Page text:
Thursday, November 24, 2022

A blind spot for attractiveness discrimination compared to more prototypical types of discrimination (i.e., gender and race discrimination)

Jaeger, Bastian, Gabriele Paolacci, and Johannes Boegershausen. 2022. “A Blind Spot for Attractiveness Discrimination.” PsyArXiv. November 24.

Abstract: Discrimination remains a key challenge for social equity. There is widespread agreement that discrimination is unfair and should be punished. A prerequisite for this is that instances of discrimination are detected. Yet, some types of discrimination may be less apparent than others. Across seven studies (N = 3,486, five preregistered), we find that attractiveness discrimination often goes undetected compared to more prototypical types of discrimination (i.e., gender and race discrimination). This blind spot does not emerge because people perceive attractiveness discrimination to be unproblematic or desirable. Rather, our findings suggest that people’s ability to detect discrimination is bounded. People only focus on a few salient dimensions, such as gender and race, when scrutinizing decision outcomes (e.g., hiring or sentencing decisions) for bias. Consistent with this account, two interventions that increased the salience of attractiveness increased the detection of attractiveness discrimination, but also decreased the detection of gender and race discrimination.

Observation of Masturbation After Visual Sexual Stimuli From Conspecifics in a Captive Male Monkey

Observation of Masturbation After Visual Sexual Stimuli From Conspecifics in a Captive Male Bearded Capuchin (Sapajus libidinosus). Paula Coutinho, Adrian Barnett, Cynthia Cavalcanti, Yuri MarinhoValença & Bruna Bezerra. Archives of Sexual Behavior, Nov 23 2022.

Abstract: Masturbation is part of the natural behavioral repertoire of primates, with visual sexual stimuli known to trigger this behavior. Here, we report masturbation events triggered by visual sexual stimulus (VSS) in the South American primate Sapajus libidinosus. We observed a multi-male multi-female captive colony of 17 bearded capuchins between January and October 2014. Over this period, we registered 11 copulation events, 68 attempt copulations, and five masturbation events. The same low-ranking male (named Fu) performed all masturbation events. Fu directly looked at other individuals engaged in sexual displays while he masturbated in three events. The masturbation events associated with VSS lasted up to 2 min and 40 s. Our observations show that VSS can trigger masturbation in capuchin monkeys. The low hierarchy rank of the male, and the consequent lack of mating opportunities in the multi-male multi-female recently formed group in captivity, may have prompted the masturbation events.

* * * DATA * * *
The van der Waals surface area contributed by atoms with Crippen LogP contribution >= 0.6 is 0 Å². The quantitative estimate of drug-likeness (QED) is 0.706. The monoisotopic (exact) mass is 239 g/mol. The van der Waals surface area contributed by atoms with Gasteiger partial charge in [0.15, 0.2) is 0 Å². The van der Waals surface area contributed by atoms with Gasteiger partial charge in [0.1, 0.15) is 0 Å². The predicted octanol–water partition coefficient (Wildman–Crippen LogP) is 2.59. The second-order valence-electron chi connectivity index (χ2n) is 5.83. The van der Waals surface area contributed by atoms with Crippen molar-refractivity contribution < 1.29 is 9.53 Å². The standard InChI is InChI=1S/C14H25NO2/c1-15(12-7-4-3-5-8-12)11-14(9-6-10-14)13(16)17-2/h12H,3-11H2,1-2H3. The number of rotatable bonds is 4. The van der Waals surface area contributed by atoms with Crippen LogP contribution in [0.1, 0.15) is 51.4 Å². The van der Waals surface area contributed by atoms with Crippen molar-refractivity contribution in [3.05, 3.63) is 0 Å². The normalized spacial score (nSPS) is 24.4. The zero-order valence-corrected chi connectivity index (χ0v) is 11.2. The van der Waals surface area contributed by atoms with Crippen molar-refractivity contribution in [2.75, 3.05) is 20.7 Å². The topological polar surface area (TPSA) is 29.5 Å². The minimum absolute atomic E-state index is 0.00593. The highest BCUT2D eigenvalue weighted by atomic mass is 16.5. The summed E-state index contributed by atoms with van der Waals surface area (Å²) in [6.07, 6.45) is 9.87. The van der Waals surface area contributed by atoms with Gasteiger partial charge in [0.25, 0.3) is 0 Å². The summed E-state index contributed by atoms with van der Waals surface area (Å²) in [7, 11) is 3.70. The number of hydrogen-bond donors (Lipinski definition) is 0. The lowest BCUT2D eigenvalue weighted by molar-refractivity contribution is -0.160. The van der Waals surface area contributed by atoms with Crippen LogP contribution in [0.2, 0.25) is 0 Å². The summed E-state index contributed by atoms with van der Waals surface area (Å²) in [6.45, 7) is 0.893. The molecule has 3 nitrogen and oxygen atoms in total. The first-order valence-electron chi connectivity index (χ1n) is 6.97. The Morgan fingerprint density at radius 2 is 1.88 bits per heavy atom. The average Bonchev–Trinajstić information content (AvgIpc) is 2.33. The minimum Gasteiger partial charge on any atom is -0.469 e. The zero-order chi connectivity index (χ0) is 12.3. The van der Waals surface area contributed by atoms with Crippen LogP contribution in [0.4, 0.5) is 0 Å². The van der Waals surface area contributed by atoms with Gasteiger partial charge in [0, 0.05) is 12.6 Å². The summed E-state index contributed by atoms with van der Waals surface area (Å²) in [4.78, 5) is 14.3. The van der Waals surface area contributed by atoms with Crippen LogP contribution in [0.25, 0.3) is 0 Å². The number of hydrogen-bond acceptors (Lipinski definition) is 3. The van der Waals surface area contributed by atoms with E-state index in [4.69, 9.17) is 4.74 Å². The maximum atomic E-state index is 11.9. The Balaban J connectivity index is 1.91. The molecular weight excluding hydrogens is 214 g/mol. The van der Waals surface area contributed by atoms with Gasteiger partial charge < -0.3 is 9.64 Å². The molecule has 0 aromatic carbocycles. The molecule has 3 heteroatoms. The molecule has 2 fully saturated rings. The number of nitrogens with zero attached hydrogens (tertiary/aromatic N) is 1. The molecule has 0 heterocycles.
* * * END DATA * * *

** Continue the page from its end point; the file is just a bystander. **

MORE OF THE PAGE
The intergenerational transmission of political engagement is solely driven by genetic factors, except in highly politicized families

Parental Transmission and the Importance of the (Noncausal) Effects of Education on Political Engagement: Missing the Forest for the Trees. Stig Hebbelstrup Rye Rasmussen et al. Social Psychological and Personality Science, November 23, 2022.

Abstract: By most accounts, an important prerequisite for a well-functioning democracy is engaged citizens. A very prominent explanation of variation in political engagement suggests that parental transmission through socialization accounts for individual-level differences in political engagement. In this paper, we show, using a large Danish twin survey (N = 2,071), that classic formulations of parental transmission theory can be supplemented by findings from the biopolitics literature, allowing us to disentangle when heritable factors are important and when socialization factors are important predictors of political engagement. We show that as the level of family politicization and consistency increases, the influence of genes decreases. We take this to imply that family socialization can compensate for (genetic) individual differences and foster increased political engagement. By only focusing on the “causal” effect of education, we are missing the forest for the trees.